• Psychotext 23 May 2008 21:33:15 55,060 posts
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    ilmaestro wrote:
    So it's just me who likes all the extra "shit" in Banks' books, then? It's like all the townspeople in an RPG who you can talk to if you like, they don't really impact the game but they're just fun to talk to.
    No, I'm a big fan of that sort of thing. You pretty much get to know as much about other people as matters in the context of the main narrative.
  • Sorbicol 23 May 2008 22:57:30 591 posts
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    Psychotext wrote:
    Just finished reading it (I've been busy, sue me!). It got a lot better in the last two thirds but WTF @ ending. All 3 pages of it

    Anyone want to try and explain what happened?

    Well it's like this:

    The alien sphere thing the Oct dig out of the waterfall city isn't one of the shellworld builders like they think, but one of the aliens that went around destroying them. It blows everyone up at the city it's dug out of, and then Dejan, her Brother (the prince) and the servant go to the centre of the shellworld to stop it blowing the whole world up. As it's equivalent tech to the culture there's a right old ding dong a of a battle, a supporting culture ships gets blown up (not a common occurance) and the bad alien pretty much wins. The brother and dejan sacrifice themselves so that the servant can get away and warn all the other tech equivalent species around the shellworld what is happening, so they can do something about it. Possibly. However, Dejan being SC has an antimatter implant in her head so that she can power all the embedded weaponry she has, and when the bad alien (I'm sorry I can't remember the name of the species!) comes over to her dismembered head to see if she's dead, she some how manages to make the power implant explode killing her and the bad alien thus saving everyone else.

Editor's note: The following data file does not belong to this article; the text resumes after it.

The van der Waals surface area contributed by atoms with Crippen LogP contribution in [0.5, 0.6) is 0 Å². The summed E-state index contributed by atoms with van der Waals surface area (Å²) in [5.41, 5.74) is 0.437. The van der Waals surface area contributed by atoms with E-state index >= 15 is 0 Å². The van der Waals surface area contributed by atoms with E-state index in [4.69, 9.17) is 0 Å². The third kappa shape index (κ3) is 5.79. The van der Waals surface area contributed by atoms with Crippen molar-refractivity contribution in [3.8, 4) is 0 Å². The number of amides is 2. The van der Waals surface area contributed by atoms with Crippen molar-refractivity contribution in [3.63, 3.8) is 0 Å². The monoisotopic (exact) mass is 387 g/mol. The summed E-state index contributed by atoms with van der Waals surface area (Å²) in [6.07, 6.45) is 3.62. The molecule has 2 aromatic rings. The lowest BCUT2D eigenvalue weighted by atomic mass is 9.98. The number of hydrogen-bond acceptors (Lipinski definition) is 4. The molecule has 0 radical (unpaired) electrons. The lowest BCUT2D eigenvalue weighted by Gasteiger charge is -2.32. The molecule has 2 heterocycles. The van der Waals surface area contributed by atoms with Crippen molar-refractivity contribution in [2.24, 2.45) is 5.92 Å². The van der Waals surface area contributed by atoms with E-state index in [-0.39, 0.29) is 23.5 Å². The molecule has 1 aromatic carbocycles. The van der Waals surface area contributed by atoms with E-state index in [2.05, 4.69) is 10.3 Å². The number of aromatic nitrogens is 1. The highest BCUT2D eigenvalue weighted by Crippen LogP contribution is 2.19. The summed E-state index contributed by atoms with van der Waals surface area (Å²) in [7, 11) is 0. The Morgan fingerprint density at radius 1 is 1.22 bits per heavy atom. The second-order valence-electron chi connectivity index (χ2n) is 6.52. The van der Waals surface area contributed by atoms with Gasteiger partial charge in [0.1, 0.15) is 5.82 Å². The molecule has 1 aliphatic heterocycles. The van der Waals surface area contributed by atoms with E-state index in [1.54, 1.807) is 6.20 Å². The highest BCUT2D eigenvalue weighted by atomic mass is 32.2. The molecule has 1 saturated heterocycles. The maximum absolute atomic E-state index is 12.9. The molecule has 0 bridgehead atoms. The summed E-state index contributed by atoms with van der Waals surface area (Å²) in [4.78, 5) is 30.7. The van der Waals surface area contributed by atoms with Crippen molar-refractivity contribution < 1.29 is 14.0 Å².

Servant survives and goes on, with culture influence, to turn his layer of the shellworld into a thriving democracy instead of a despotic Monarchy (A common theme in Bank's books - the culture will actively interfere with less advanced civilizations to make them nicer to each other)

    Seemed pretty straight forward to me ;)


    If you fancy a really obtuse one page ending, try reading Gridlinked by Neal Asher. Took me ages to work it out!
  • Psychotext 23 May 2008 23:07:30 55,060 posts
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    Sorbicol wrote:
    The brother and dejan sacrifice themselves so that the servant can get away and warn all the other tech equivalent species around the shellworld what is happening, so they can do something about it

    .........

    Servant survives and goes on, with culture influence, to turn his layer of the shellworld into a thriving democracy instead of a despotic Monarchy (A common theme in Bank's books - the culture will actively interfere with less advanced civilizations to make them nicer to each other)

    Seemed pretty straight forward to me ;)
    That's the thing, it was straight forward other than what happened to the servant. It was all so abrupt that you never really got to know that he got away, or how. You could kinda work out that he got off planet... but I'm not sure how he managed to make it to the kid and the kid's protector (I forget their names). Nor really why those two came back with him.

    The cut from ferbin jumping the wall to djan being cut in half felt the same... I really did think for a second that a bit was missing from the book! I'm really surprised that they didn't have the servant meeting up with the re-grown djan in there at the end either.


    Other than that... I did enjoy the last two thirds as I said. =)